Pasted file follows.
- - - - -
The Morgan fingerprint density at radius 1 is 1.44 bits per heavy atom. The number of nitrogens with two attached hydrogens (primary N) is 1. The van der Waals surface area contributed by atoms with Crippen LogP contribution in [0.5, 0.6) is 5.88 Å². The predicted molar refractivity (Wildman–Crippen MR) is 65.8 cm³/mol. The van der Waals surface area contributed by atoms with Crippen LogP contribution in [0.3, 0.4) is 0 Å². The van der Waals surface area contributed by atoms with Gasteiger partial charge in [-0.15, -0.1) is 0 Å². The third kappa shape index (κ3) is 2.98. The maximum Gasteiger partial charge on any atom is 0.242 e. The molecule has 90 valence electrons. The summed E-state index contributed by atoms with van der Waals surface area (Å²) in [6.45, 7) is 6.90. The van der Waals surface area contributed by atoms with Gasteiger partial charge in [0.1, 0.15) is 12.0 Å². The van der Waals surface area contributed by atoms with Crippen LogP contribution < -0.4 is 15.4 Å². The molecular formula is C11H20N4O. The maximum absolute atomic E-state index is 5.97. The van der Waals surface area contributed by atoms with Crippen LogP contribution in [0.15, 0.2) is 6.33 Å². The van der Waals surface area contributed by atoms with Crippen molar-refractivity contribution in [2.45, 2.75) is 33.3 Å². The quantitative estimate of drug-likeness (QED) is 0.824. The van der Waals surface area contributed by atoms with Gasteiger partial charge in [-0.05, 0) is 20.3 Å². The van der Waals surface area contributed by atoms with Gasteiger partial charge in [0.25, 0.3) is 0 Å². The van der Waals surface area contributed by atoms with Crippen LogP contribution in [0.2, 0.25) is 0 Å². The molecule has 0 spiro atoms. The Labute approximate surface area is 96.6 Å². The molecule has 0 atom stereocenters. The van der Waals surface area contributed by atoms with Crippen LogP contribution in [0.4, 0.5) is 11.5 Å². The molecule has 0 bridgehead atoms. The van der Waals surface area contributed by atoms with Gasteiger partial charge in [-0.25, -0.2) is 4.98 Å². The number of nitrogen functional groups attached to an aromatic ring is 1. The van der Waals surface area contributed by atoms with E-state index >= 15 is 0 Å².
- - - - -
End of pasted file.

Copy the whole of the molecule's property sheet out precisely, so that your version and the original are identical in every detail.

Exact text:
The Morgan fingerprint density at radius 1 is 1.44 bits per heavy atom. The number of nitrogens with two attached hydrogens (primary N) is 1. The van der Waals surface area contributed by atoms with Crippen LogP contribution in [0.5, 0.6) is 5.88 Å². The predicted molar refractivity (Wildman–Crippen MR) is 65.8 cm³/mol. The van der Waals surface area contributed by atoms with Crippen LogP contribution in [0.3, 0.4) is 0 Å². The van der Waals surface area contributed by atoms with Gasteiger partial charge in [-0.15, -0.1) is 0 Å². The third kappa shape index (κ3) is 2.98. The maximum Gasteiger partial charge on any atom is 0.242 e. The molecule has 90 valence electrons. The summed E-state index contributed by atoms with van der Waals surface area (Å²) in [6.45, 7) is 6.90. The van der Waals surface area contributed by atoms with Gasteiger partial charge in [0.1, 0.15) is 12.0 Å². The van der Waals surface area contributed by atoms with Crippen LogP contribution < -0.4 is 15.4 Å². The molecular formula is C11H20N4O. The maximum absolute atomic E-state index is 5.97. The van der Waals surface area contributed by atoms with Crippen LogP contribution in [0.15, 0.2) is 6.33 Å². The van der Waals surface area contributed by atoms with Crippen molar-refractivity contribution in [2.45, 2.75) is 33.3 Å². The quantitative estimate of drug-likeness (QED) is 0.824. The van der Waals surface area contributed by atoms with Gasteiger partial charge in [-0.05, 0) is 20.3 Å². The van der Waals surface area contributed by atoms with Gasteiger partial charge in [0.25, 0.3) is 0 Å². The van der Waals surface area contributed by atoms with Crippen LogP contribution in [0.2, 0.25) is 0 Å². The molecule has 0 spiro atoms. The Labute approximate surface area is 96.6 Å². The molecule has 0 atom stereocenters. The van der Waals surface area contributed by atoms with Crippen LogP contribution in [0.4, 0.5) is 11.5 Å². The molecule has 0 bridgehead atoms. The van der Waals surface area contributed by atoms with Gasteiger partial charge in [-0.25, -0.2) is 4.98 Å². The number of nitrogen functional groups attached to an aromatic ring is 1. The van der Waals surface area contributed by atoms with E-state index >= 15 is 0 Å².